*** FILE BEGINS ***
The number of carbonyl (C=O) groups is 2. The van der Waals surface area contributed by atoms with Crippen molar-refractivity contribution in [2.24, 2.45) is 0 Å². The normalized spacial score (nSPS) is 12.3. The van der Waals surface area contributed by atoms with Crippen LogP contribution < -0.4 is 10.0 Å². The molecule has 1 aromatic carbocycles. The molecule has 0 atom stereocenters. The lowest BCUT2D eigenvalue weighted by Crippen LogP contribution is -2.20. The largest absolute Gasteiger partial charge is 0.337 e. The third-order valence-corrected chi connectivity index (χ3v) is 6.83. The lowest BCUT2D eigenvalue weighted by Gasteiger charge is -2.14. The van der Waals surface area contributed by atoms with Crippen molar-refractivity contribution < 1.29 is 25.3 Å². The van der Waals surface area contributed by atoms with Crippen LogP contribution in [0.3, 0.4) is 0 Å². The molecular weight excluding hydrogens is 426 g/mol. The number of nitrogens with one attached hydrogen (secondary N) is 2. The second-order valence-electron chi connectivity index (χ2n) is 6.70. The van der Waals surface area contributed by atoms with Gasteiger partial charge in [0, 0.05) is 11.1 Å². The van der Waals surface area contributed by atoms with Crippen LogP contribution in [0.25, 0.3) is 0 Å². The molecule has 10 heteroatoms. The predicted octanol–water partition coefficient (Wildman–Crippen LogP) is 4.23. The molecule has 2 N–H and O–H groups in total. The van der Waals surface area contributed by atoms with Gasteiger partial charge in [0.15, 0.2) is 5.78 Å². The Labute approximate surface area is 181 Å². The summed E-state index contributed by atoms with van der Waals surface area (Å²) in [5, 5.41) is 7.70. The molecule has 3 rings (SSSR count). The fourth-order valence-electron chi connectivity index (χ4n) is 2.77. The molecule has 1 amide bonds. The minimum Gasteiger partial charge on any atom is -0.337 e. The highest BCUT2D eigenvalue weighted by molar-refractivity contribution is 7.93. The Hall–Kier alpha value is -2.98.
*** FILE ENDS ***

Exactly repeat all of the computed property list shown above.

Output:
The number of carbonyl (C=O) groups is 2. The van der Waals surface area contributed by atoms with Crippen molar-refractivity contribution in [2.24, 2.45) is 0 Å². The normalized spacial score (nSPS) is 12.3. The van der Waals surface area contributed by atoms with Crippen LogP contribution < -0.4 is 10.0 Å². The molecule has 1 aromatic carbocycles. The molecule has 0 atom stereocenters. The lowest BCUT2D eigenvalue weighted by Crippen LogP contribution is -2.20. The largest absolute Gasteiger partial charge is 0.337 e. The third-order valence-corrected chi connectivity index (χ3v) is 6.83. The lowest BCUT2D eigenvalue weighted by Gasteiger charge is -2.14. The van der Waals surface area contributed by atoms with Crippen molar-refractivity contribution < 1.29 is 25.3 Å². The van der Waals surface area contributed by atoms with Crippen LogP contribution in [0.3, 0.4) is 0 Å². The molecular weight excluding hydrogens is 426 g/mol. The number of nitrogens with one attached hydrogen (secondary N) is 2. The second-order valence-electron chi connectivity index (χ2n) is 6.70. The van der Waals surface area contributed by atoms with Gasteiger partial charge in [0, 0.05) is 11.1 Å². The van der Waals surface area contributed by atoms with Crippen LogP contribution in [0.25, 0.3) is 0 Å². The molecule has 10 heteroatoms. The predicted octanol–water partition coefficient (Wildman–Crippen LogP) is 4.23. The molecule has 2 N–H and O–H groups in total. The van der Waals surface area contributed by atoms with Gasteiger partial charge in [0.15, 0.2) is 5.78 Å². The Labute approximate surface area is 181 Å². The summed E-state index contributed by atoms with van der Waals surface area (Å²) in [5, 5.41) is 7.70. The molecule has 3 rings (SSSR count). The fourth-order valence-electron chi connectivity index (χ4n) is 2.77. The molecule has 1 amide bonds. The minimum Gasteiger partial charge on any atom is -0.337 e. The highest BCUT2D eigenvalue weighted by molar-refractivity contribution is 7.93. The Hall–Kier alpha value is -2.98.